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New Year, Same Virus

jeanie j clapp


When I wrote my column for the January/February 2021 issue of Constructor, I thought talking about COVID in the present would soon be a thing of the past. Yet, here we are, six issues and 12 months later, and COVID continues to lurk.

Vaccines are at our disposal and boosters are readily available, but we continue to wade through the muck of not one, but two, COVID variants. Fortunately, AGC of America has thrown the industry a rope and is working to pull the construction community through it all.

When a new federal vaccine mandate was announced in the fall of 2021, AGC leapt into action, organized a webinar to help federal contractors and subcontractors understand what was proposed, and contacted the White House Office of Management and Budget, the Safer Federal Workforce Task Force, and key federal construction owner agencies to highlight the disruptions the mandate will cause to the construction of federal projects. Fast forward to today, and — as of this writing — two federal courts have issued preliminary injunctions against the mandate. On November 30, the U.S. District Court for the Eastern District of Kentucky issued a preliminary injunction against the enforcement of this mandate in Kentucky, Ohio and Tennessee. And on December 7, the U.S. District Court for the Southern District of Georgia issued a preliminary injunction against the enforcement of the mandate “in any state or territory of the United States of America.” This issue isn’t by any means settled, and AGC has plans to file its own lawsuit, further tightening its grip around the lasso and tugging hard.

Separately, OSHA released a COVID-19 emergency temporary standard (ETS) which will impact employers with 100+ workers. Believing this will have a negative economic impact on the industry (vaccine-hesitant workers will have little difficulty finding career opportunities outside the industry or at smaller firms not covered by the OSHA mandate) and that it exceeds the statutory authority of the U.S. Department of Labor, AGC, along with industry allies, filed a lawsuit in the U.S. Court of Appeals for the Fourth Circuit challenging the ETS. Not surprisingly, the court temporarily halted the ETS and on November 17, the agency announced it had suspended implementation and enforcement of the ETS “pending future developments in the litigation.”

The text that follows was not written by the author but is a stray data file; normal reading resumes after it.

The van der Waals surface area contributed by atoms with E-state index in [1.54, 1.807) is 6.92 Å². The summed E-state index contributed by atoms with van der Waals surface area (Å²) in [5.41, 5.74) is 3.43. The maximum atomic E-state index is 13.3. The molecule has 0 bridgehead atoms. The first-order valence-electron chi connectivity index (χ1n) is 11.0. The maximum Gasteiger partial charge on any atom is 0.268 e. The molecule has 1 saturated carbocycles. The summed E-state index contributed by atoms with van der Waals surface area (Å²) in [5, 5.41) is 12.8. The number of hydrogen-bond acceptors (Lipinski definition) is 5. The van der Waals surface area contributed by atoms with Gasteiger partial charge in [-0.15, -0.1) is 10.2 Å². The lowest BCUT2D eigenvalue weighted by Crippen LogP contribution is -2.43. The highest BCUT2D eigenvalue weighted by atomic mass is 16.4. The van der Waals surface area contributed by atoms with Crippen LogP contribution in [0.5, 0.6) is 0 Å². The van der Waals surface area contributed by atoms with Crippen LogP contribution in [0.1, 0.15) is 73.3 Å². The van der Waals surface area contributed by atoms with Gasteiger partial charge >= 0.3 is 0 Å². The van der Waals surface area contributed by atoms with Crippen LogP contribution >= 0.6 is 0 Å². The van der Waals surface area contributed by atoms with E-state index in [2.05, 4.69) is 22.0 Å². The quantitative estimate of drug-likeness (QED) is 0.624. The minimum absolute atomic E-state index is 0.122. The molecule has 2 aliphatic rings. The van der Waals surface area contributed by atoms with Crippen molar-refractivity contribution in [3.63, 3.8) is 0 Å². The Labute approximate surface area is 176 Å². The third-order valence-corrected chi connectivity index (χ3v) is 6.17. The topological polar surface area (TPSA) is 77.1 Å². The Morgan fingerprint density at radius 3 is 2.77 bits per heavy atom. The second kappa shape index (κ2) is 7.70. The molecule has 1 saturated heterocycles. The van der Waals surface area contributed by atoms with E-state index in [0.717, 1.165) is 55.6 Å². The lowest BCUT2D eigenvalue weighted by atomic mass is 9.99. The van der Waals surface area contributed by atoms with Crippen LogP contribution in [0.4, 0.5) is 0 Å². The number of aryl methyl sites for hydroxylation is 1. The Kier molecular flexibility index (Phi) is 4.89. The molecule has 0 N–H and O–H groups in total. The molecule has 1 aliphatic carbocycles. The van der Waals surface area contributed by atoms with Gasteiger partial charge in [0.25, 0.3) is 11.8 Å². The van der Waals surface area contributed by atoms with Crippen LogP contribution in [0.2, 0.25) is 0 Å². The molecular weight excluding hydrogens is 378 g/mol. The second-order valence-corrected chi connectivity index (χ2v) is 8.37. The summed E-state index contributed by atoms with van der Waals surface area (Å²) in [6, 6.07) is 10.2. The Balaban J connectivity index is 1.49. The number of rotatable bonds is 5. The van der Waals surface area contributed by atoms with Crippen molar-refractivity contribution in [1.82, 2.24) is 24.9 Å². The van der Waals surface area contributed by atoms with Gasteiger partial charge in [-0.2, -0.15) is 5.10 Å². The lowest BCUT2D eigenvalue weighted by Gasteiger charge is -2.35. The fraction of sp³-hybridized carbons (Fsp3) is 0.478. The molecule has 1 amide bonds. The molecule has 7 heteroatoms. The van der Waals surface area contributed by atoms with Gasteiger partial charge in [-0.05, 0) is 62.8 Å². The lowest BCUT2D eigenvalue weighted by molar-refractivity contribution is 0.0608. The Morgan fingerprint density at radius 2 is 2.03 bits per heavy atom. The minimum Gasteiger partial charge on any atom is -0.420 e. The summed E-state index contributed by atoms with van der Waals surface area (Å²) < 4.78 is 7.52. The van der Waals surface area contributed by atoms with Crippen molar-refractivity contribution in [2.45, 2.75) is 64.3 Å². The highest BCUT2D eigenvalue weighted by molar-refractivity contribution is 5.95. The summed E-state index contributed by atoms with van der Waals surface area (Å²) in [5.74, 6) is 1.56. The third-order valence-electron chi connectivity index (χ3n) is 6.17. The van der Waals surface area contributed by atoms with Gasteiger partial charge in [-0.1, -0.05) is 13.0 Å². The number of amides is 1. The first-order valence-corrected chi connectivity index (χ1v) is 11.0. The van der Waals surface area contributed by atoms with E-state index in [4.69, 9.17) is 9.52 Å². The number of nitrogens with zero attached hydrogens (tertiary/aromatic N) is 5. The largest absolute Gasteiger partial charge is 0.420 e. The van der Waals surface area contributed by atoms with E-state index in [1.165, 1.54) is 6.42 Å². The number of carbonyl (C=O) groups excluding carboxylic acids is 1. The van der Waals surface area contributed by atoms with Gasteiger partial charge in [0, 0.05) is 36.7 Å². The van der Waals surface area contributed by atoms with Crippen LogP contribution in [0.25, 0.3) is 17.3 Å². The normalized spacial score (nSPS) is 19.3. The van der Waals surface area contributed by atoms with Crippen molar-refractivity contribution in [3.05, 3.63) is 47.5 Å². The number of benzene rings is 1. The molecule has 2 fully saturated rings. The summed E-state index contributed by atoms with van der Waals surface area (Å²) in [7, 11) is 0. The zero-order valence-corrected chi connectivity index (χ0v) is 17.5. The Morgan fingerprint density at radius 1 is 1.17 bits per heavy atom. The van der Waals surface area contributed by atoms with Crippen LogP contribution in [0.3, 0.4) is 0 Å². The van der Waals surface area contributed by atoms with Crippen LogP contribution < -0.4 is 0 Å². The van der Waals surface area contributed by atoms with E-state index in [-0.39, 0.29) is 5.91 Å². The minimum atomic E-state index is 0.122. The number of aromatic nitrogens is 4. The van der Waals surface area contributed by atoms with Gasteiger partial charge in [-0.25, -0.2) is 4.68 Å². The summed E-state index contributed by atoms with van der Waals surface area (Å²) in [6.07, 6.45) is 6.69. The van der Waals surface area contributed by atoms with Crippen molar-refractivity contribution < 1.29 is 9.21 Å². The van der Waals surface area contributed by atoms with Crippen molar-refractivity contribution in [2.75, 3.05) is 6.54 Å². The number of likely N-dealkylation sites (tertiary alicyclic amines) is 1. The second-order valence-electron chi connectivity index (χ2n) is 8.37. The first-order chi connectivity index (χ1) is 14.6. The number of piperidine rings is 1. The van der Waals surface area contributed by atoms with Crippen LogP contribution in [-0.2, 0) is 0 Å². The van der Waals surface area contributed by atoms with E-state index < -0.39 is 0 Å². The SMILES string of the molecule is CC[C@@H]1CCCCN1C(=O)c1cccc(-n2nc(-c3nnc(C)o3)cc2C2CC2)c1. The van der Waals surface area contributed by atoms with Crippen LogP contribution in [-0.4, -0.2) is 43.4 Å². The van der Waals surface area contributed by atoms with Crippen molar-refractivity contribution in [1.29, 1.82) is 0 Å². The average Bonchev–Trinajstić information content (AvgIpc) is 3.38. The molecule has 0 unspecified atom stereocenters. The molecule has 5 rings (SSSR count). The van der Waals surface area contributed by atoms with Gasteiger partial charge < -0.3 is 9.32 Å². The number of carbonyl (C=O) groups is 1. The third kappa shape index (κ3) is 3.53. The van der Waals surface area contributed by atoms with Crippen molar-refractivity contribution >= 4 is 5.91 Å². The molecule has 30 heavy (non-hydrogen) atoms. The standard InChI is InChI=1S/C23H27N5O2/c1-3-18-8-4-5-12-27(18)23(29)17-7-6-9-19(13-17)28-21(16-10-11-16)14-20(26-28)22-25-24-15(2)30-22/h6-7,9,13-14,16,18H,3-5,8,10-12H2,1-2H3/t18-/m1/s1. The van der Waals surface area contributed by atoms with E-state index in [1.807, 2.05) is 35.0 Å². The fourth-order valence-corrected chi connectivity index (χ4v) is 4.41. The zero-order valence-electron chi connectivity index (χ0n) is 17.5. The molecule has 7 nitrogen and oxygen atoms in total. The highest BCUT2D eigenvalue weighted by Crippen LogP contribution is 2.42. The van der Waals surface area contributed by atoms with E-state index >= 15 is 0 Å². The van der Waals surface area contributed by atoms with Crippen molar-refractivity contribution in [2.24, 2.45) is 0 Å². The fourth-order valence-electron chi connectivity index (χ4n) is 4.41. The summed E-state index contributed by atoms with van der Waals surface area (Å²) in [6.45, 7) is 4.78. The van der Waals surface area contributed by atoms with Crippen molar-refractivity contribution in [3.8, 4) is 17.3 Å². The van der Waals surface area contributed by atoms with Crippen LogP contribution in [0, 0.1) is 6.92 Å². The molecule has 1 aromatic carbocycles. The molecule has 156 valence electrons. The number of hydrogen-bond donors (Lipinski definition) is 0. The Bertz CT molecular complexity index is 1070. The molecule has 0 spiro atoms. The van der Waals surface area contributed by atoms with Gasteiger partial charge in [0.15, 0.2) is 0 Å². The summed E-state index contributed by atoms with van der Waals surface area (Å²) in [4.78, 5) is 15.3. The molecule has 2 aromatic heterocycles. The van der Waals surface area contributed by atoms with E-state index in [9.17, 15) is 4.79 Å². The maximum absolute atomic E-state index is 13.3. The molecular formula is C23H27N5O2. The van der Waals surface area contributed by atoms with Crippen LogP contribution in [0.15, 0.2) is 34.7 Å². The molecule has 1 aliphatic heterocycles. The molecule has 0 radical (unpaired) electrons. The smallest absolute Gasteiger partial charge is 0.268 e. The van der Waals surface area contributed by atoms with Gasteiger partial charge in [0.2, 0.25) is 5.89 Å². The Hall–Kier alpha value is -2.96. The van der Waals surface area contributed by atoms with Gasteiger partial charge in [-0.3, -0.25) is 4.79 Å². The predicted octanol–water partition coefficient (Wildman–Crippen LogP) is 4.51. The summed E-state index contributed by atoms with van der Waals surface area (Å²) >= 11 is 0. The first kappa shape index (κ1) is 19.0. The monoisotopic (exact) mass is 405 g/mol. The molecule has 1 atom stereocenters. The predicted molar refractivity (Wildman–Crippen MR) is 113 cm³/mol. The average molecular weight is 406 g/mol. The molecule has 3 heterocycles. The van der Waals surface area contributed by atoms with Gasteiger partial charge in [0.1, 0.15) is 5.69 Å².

AGC is not only reactive; it’s proactive. To encourage workers to get vaccinated, the association recently released a series of COVID-19 public service announcements. These videos, viewable on its YouTube channel (https://www.youtube.com/user/AGCofAmerica), feature testimonials from workers who did not get their shot, contracted COVID and nearly died. Their stories will do nothing less than inspire others to get their shot.

Presently, AGC of America is conducting its annual construction outlook survey to help it predict how the industry will fare moving forward given the current economic state of the country. You’ll be able to see those results in mid-January by visiting AGC.org. Constructor, of course, will include an article on those results and other predictions in the March/April issue.

And to top it off, AGC is gearing up to deliver another outstanding convention this year. If you haven’t already, mark your calendars and register (https://na.eventscloud.com/ereg/index.php?eventid=639104&) for the 2022 Annual Convention, set for March 28-31, in Grapevine, Texas. I hope to see you there. In the meantime, hold on tight to that rope. Happy New Year!